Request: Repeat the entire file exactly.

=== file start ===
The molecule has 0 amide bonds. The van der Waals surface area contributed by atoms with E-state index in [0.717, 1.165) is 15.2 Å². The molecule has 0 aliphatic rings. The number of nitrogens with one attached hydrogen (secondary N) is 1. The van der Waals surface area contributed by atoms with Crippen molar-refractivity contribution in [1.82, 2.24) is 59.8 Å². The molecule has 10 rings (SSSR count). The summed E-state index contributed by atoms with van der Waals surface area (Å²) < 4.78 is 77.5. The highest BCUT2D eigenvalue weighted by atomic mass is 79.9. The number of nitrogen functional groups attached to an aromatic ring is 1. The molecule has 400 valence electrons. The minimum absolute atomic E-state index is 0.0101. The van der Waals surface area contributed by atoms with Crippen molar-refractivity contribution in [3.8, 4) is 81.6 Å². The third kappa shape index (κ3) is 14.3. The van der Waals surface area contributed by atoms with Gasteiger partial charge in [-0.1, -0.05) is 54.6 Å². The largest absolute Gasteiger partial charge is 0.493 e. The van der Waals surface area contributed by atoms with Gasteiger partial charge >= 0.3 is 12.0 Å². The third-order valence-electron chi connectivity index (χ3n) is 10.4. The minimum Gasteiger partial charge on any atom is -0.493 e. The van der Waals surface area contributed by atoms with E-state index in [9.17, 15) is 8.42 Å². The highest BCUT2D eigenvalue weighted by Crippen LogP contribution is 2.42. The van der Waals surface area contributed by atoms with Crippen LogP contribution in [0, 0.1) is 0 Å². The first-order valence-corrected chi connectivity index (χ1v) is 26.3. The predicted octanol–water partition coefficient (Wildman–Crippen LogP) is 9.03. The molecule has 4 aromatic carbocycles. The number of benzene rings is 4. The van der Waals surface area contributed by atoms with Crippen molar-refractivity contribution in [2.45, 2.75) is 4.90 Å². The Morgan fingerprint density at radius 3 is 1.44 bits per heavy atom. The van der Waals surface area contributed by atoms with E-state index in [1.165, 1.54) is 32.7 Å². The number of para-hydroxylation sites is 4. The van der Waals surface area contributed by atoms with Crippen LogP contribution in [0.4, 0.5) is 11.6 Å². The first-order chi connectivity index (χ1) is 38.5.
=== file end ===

The molecule has 0 amide bonds. The van der Waals surface area contributed by atoms with E-state index in [0.717, 1.165) is 15.2 Å². The molecule has 0 aliphatic rings. The number of nitrogens with one attached hydrogen (secondary N) is 1. The van der Waals surface area contributed by atoms with Crippen molar-refractivity contribution in [1.82, 2.24) is 59.8 Å². The molecule has 10 rings (SSSR count). The summed E-state index contributed by atoms with van der Waals surface area (Å²) < 4.78 is 77.5. The highest BCUT2D eigenvalue weighted by atomic mass is 79.9. The number of nitrogen functional groups attached to an aromatic ring is 1. The molecule has 400 valence electrons. The minimum absolute atomic E-state index is 0.0101. The van der Waals surface area contributed by atoms with Crippen molar-refractivity contribution in [3.8, 4) is 81.6 Å². The third kappa shape index (κ3) is 14.3. The van der Waals surface area contributed by atoms with Gasteiger partial charge in [-0.1, -0.05) is 54.6 Å². The largest absolute Gasteiger partial charge is 0.493 e. The van der Waals surface area contributed by atoms with Gasteiger partial charge >= 0.3 is 12.0 Å². The third-order valence-electron chi connectivity index (χ3n) is 10.4. The minimum Gasteiger partial charge on any atom is -0.493 e. The van der Waals surface area contributed by atoms with E-state index in [9.17, 15) is 8.42 Å². The highest BCUT2D eigenvalue weighted by Crippen LogP contribution is 2.42. The van der Waals surface area contributed by atoms with Crippen LogP contribution in [0, 0.1) is 0 Å². The first-order valence-corrected chi connectivity index (χ1v) is 26.3. The predicted octanol–water partition coefficient (Wildman–Crippen LogP) is 9.03. The molecule has 4 aromatic carbocycles. The number of benzene rings is 4. The van der Waals surface area contributed by atoms with Crippen molar-refractivity contribution in [2.45, 2.75) is 4.90 Å². The Morgan fingerprint density at radius 3 is 1.44 bits per heavy atom. The van der Waals surface area contributed by atoms with E-state index in [1.165, 1.54) is 32.7 Å². The number of para-hydroxylation sites is 4. The van der Waals surface area contributed by atoms with Crippen LogP contribution in [0.4, 0.5) is 11.6 Å². The first-order chi connectivity index (χ1) is 38.5.